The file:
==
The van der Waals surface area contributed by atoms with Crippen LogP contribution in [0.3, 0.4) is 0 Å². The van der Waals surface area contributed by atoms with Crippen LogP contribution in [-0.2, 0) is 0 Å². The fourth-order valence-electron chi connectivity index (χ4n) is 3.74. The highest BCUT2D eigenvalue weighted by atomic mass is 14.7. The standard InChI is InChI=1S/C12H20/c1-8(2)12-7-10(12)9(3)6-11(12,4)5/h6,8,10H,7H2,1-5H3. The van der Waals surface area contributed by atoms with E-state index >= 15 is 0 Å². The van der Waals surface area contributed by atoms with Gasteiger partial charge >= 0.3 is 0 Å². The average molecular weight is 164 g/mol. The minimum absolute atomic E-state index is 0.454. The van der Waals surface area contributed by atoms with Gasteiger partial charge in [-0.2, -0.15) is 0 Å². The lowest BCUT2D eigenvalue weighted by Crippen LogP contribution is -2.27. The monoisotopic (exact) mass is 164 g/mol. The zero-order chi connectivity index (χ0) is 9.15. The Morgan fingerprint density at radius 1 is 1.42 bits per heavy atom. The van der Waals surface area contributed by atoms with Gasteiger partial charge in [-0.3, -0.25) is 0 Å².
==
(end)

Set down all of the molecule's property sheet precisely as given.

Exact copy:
The van der Waals surface area contributed by atoms with Crippen LogP contribution in [0.3, 0.4) is 0 Å². The van der Waals surface area contributed by atoms with Crippen LogP contribution in [-0.2, 0) is 0 Å². The fourth-order valence-electron chi connectivity index (χ4n) is 3.74. The highest BCUT2D eigenvalue weighted by atomic mass is 14.7. The standard InChI is InChI=1S/C12H20/c1-8(2)12-7-10(12)9(3)6-11(12,4)5/h6,8,10H,7H2,1-5H3. The van der Waals surface area contributed by atoms with E-state index >= 15 is 0 Å². The van der Waals surface area contributed by atoms with Gasteiger partial charge >= 0.3 is 0 Å². The average molecular weight is 164 g/mol. The minimum absolute atomic E-state index is 0.454. The van der Waals surface area contributed by atoms with Gasteiger partial charge in [-0.2, -0.15) is 0 Å². The lowest BCUT2D eigenvalue weighted by Crippen LogP contribution is -2.27. The monoisotopic (exact) mass is 164 g/mol. The zero-order chi connectivity index (χ0) is 9.15. The Morgan fingerprint density at radius 1 is 1.42 bits per heavy atom. The van der Waals surface area contributed by atoms with Gasteiger partial charge in [-0.3, -0.25) is 0 Å².